My personal opinion...no 'closed' system heating system likes air; the only way to keep air out is if it is truely closed. A bladder tank does that. Each time you open yours up, drain the tank, you introduce new air into the system. This slowly gets purged out, but in the process provides oxygen to rust any ferrous parts. A bladder tank can last 5-years or more, and are fairly inexpensive.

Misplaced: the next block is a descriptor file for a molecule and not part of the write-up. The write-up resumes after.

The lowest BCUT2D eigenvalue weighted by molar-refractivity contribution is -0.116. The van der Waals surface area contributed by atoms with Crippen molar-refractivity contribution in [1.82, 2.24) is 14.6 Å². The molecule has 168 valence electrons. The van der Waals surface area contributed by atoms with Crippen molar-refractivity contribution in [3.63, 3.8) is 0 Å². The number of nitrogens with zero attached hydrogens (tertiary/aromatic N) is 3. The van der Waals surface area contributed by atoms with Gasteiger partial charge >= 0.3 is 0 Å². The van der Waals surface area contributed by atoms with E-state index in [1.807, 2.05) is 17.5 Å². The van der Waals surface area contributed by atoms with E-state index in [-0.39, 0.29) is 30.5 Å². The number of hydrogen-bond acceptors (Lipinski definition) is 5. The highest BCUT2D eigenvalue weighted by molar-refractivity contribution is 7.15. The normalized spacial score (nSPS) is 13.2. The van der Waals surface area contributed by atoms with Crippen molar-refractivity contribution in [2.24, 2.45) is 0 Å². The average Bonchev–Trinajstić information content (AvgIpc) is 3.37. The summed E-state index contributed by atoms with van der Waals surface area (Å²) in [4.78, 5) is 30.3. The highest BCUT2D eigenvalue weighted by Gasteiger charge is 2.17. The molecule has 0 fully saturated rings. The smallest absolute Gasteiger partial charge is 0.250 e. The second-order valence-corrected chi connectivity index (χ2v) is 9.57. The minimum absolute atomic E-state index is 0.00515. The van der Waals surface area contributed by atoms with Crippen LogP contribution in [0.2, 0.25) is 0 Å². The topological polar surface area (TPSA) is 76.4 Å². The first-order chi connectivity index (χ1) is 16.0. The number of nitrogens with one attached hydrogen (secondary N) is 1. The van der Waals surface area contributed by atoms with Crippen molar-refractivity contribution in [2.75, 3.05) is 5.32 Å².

The way to size the thing is to determine how much water is in the system when it is full, then specify how big of a swing you have (i.e., from cold to max hot). That determines the volume you need to provide for expansion. Watts makes a decent tank and has a sizing calculator. Useful, even if you choose a different brand. http://www.watts.com/pages/support/sizing_ET.asp
The best place to install it is on the feed side near the circulator, but it will work anywhere in the system. this way, when the pump turns on, it has a little extra volume available.